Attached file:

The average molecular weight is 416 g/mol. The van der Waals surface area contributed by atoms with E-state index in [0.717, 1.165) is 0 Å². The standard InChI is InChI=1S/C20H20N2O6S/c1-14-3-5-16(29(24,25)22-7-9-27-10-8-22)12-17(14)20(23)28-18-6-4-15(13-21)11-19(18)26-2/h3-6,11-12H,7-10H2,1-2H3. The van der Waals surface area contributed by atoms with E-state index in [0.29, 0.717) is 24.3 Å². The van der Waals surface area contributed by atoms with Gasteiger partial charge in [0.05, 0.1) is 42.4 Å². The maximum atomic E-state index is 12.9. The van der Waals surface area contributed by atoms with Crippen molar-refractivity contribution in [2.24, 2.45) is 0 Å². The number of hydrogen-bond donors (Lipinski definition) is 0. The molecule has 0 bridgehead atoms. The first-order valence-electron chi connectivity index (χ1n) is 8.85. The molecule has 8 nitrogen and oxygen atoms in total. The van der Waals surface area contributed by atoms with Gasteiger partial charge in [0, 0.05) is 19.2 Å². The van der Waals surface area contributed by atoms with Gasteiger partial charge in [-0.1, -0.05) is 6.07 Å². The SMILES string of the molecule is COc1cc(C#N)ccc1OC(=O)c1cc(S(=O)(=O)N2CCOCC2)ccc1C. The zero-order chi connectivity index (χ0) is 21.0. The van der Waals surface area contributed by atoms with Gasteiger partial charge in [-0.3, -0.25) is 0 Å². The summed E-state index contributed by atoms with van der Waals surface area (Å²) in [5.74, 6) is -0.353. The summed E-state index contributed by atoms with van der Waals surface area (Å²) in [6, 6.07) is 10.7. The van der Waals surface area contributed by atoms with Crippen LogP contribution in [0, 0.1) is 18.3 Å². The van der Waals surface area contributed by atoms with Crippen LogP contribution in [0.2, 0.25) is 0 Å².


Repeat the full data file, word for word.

The average molecular weight is 416 g/mol. The van der Waals surface area contributed by atoms with E-state index in [0.717, 1.165) is 0 Å². The standard InChI is InChI=1S/C20H20N2O6S/c1-14-3-5-16(29(24,25)22-7-9-27-10-8-22)12-17(14)20(23)28-18-6-4-15(13-21)11-19(18)26-2/h3-6,11-12H,7-10H2,1-2H3. The van der Waals surface area contributed by atoms with E-state index in [0.29, 0.717) is 24.3 Å². The van der Waals surface area contributed by atoms with Gasteiger partial charge in [0.05, 0.1) is 42.4 Å². The maximum atomic E-state index is 12.9. The van der Waals surface area contributed by atoms with Crippen molar-refractivity contribution in [2.24, 2.45) is 0 Å². The number of hydrogen-bond donors (Lipinski definition) is 0. The molecule has 0 bridgehead atoms. The first-order valence-electron chi connectivity index (χ1n) is 8.85. The molecule has 8 nitrogen and oxygen atoms in total. The van der Waals surface area contributed by atoms with Gasteiger partial charge in [0, 0.05) is 19.2 Å². The van der Waals surface area contributed by atoms with Gasteiger partial charge in [-0.1, -0.05) is 6.07 Å². The SMILES string of the molecule is COc1cc(C#N)ccc1OC(=O)c1cc(S(=O)(=O)N2CCOCC2)ccc1C. The zero-order chi connectivity index (χ0) is 21.0. The van der Waals surface area contributed by atoms with Gasteiger partial charge in [-0.3, -0.25) is 0 Å². The summed E-state index contributed by atoms with van der Waals surface area (Å²) in [5.74, 6) is -0.353. The summed E-state index contributed by atoms with van der Waals surface area (Å²) in [6, 6.07) is 10.7. The van der Waals surface area contributed by atoms with Crippen LogP contribution in [0, 0.1) is 18.3 Å². The van der Waals surface area contributed by atoms with Crippen LogP contribution in [0.2, 0.25) is 0 Å².